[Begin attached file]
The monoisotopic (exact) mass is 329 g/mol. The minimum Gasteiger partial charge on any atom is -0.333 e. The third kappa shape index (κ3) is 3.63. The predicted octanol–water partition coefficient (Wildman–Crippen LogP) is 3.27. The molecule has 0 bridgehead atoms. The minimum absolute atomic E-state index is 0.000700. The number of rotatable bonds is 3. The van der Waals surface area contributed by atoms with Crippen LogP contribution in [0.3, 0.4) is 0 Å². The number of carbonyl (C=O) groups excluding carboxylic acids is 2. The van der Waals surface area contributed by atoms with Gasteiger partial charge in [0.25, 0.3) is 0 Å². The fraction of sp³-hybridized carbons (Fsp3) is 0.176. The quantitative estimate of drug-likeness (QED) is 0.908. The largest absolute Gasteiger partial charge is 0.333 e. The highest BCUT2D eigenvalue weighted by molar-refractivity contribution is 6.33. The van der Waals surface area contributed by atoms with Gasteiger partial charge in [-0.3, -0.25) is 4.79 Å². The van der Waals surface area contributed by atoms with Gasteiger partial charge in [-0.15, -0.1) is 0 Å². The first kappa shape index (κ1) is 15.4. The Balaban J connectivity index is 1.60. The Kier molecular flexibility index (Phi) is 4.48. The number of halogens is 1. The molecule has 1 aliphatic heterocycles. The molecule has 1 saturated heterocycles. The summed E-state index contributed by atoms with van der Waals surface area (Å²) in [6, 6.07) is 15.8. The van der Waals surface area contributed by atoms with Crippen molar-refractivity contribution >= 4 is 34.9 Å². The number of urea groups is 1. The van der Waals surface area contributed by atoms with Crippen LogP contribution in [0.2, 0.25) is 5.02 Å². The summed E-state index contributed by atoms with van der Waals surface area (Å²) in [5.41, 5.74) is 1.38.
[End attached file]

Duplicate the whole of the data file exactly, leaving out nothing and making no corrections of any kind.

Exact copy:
The monoisotopic (exact) mass is 329 g/mol. The minimum Gasteiger partial charge on any atom is -0.333 e. The third kappa shape index (κ3) is 3.63. The predicted octanol–water partition coefficient (Wildman–Crippen LogP) is 3.27. The molecule has 0 bridgehead atoms. The minimum absolute atomic E-state index is 0.000700. The number of rotatable bonds is 3. The van der Waals surface area contributed by atoms with Crippen LogP contribution in [0.3, 0.4) is 0 Å². The number of carbonyl (C=O) groups excluding carboxylic acids is 2. The van der Waals surface area contributed by atoms with Gasteiger partial charge in [0.25, 0.3) is 0 Å². The fraction of sp³-hybridized carbons (Fsp3) is 0.176. The quantitative estimate of drug-likeness (QED) is 0.908. The largest absolute Gasteiger partial charge is 0.333 e. The highest BCUT2D eigenvalue weighted by molar-refractivity contribution is 6.33. The van der Waals surface area contributed by atoms with Gasteiger partial charge in [-0.3, -0.25) is 4.79 Å². The van der Waals surface area contributed by atoms with Gasteiger partial charge in [-0.15, -0.1) is 0 Å². The first kappa shape index (κ1) is 15.4. The Balaban J connectivity index is 1.60. The Kier molecular flexibility index (Phi) is 4.48. The number of halogens is 1. The molecule has 1 aliphatic heterocycles. The molecule has 1 saturated heterocycles. The summed E-state index contributed by atoms with van der Waals surface area (Å²) in [6, 6.07) is 15.8. The van der Waals surface area contributed by atoms with Crippen molar-refractivity contribution >= 4 is 34.9 Å². The number of urea groups is 1. The van der Waals surface area contributed by atoms with Crippen LogP contribution in [0.2, 0.25) is 5.02 Å². The summed E-state index contributed by atoms with van der Waals surface area (Å²) in [5.41, 5.74) is 1.38.